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Oscillatory dynamics coordinating human frontal networks in support of goal maintenance

Abstract

Humans have a capacity for hierarchical cognitive control—the ability to simultaneously control immediate actions while holding more abstract goals in mind. Neuropsychological and neuroimaging evidence suggests that hierarchical cognitive control emerges from a frontal architecture whereby prefrontal cortex coordinates neural activity in the motor cortices when abstract rules are needed to govern motor outcomes. We utilized the improved temporal resolution of human intracranial electrocorticography to investigate the mechanisms by which frontal cortical oscillatory networks communicate in support of hierarchical cognitive control. Responding according to progressively more abstract rules resulted in greater frontal network theta phase encoding (4–8 Hz) and increased prefrontal local neuronal population activity (high gamma amplitude, 80–150 Hz), which predicts trial-by-trial response times. Theta phase encoding coupled with high gamma amplitude during inter-regional information encoding, suggesting that inter-regional phase encoding is a mechanism for the dynamic instantiation of complex cognitive functions by frontal cortical subnetworks.

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Figure 1: Task, subjects and behavior.
Figure 2: High gamma amplitude differentiates frontal responses.
Figure 3: Frontal phase and amplitude communication model.
Figure 4: Task- and region-dependent frontal theta phase encoding.
Figure 5: Encoding-triggered PAC.

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Acknowledgements

We thank A. Flinker, J. Hoffman and A. Shestyuk for assistance with data collection, and C. Hamamé, T. Lee and B. Postle for useful comments and suggestions. B.V. is funded by a US National Institutes of Health (NIH) Institutional Research and Academic Career Development Award and the Society for Neuroscience Scholars Program. B.V. is funded by a US National Institutes of Health Institutional Research and Academic Career Development Award (GM081266) and the Society for Neuroscience Scholars Program. A.S.K. is funded by the Department of Veterans Affairs and the National Eye Institute. D.B., E.F.C., N.E.C., J.P. and R.T.K. are funded by the National Institute of Neurological Disorders and Stroke (NS065046, NS065120, NS40596, NS07839601, NS21135). R.T.K. is funded by the Nielsen Corporation. M.D. is funded by the Department of Veterans Affairs and the National Institute of Mental Health (MH063901).

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Authors and Affiliations

Authors

Contributions

B.V., D.B., A.S.K., D.F., R.T.K. and M.D. conceived the study. D.B. and M.D. designed the experiments. D.F. collected the data. B.V. analyzed the data. E.F.C., N.E.C. and J.P. examined the subjects. All of the authors wrote the manuscript.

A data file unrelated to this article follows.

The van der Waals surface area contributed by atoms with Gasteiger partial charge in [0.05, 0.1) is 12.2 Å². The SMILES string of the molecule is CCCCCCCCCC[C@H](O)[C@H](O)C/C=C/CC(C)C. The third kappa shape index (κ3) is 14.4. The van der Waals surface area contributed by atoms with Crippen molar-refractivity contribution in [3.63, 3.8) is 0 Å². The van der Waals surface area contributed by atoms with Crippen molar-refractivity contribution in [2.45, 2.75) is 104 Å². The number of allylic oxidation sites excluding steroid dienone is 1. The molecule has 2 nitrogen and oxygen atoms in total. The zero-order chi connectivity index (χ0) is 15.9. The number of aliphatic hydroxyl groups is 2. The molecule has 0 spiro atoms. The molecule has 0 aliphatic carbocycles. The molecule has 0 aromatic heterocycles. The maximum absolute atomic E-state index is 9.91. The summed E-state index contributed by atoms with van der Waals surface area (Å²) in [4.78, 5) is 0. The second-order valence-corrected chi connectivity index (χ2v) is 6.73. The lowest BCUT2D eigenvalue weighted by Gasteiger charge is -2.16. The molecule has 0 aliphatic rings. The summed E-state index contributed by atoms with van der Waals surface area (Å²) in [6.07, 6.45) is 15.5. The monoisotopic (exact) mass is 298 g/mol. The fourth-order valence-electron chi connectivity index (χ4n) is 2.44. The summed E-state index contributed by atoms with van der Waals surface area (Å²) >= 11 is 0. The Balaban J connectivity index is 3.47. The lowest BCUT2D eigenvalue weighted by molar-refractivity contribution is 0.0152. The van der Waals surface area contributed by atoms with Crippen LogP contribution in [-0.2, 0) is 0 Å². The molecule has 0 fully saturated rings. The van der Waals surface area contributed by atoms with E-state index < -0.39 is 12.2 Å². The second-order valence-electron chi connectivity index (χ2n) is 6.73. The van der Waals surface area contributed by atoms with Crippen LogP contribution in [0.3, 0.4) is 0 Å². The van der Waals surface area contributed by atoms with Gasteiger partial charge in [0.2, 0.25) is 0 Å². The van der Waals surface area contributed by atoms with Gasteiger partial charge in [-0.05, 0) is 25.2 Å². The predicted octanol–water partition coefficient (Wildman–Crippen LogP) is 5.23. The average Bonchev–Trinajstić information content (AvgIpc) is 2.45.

Corresponding author

Correspondence to Bradley Voytek.

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The authors declare no competing financial interests.

Integrated supplementary information

Supplementary Figure 1 Stimulus-locked electrophysiology.

Of the 140 frontal electrodes included in the analysis, 31 (22.1%) showed a significant main effect of task on stimulus-locked high gamma (80-150 Hz) amplitude. The figure above shows the average percent variance across time and frequency bands explained by the task-responsive electrodes. Although there is also significant encoding of task on theta and beta amplitude, the neurophysiological origin of changes in those bands are less clear and thus were not addressed in our manuscript.

Supplementary Figure 2 Frontal high gamma amplitude tracks trial-by-trial response times.

Stacked single trial M1/PMC high gamma activity sorted by response time for R1/R2 conditions demonstrates the high single trial high gamma signal-to-noise tracking motor response.

Supplementary Figure 3 Frequency specificity of phase encoding.

Plot showing the percent of phase-encoding electrode pairs broken out by location of the encoding pair (intraregional M1/PMC, interregional M1/PMC with PFC, and intraregional PFC) and by frequency band using 30 2-Hz overlapping passbands from 1 to 31 Hz. There is a clear density in the theta range (shaded region, 4-8 Hz). For electrodes within M1/PMC, there is also an increase in the mu-rhythm (8-12 Hz) range; this phenomenon was not further addressed in our current manuscript.

Supplementary Figure 4 Procedure for extracting high gamma analytic amplitude and theta phase from raw ECoG data.

The raw ECoG data is filtered in both the high gamma and theta bands, from which we extract estimates of the instantaneous high gamma analytic amplitude and theta phase. These allow us to examine the relationship between these signals and the task.

Supplementary Figure 5 Single-trial peak finding.

This figure shows an example of 20 individual theta phase encoding trials for one subject. Each individual trial is plotted as a blue line, with the 20-trial average plotted in black. The identified individual trial phase encoding peak is plotted as a black dot at the peak location. The two red vertical lines show the average phase encoding time as identified from the 20-trial average (left) or from the average of the 20 individual trial times (right). This result highlights the peak trial-by-trial encoding time variability that is masked by a group average.

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Voytek, B., Kayser, A., Badre, D. et al. Oscillatory dynamics coordinating human frontal networks in support of goal maintenance. Nat Neurosci 18, 1318–1324 (2015). https://doi.org/10.1038/nn.4071

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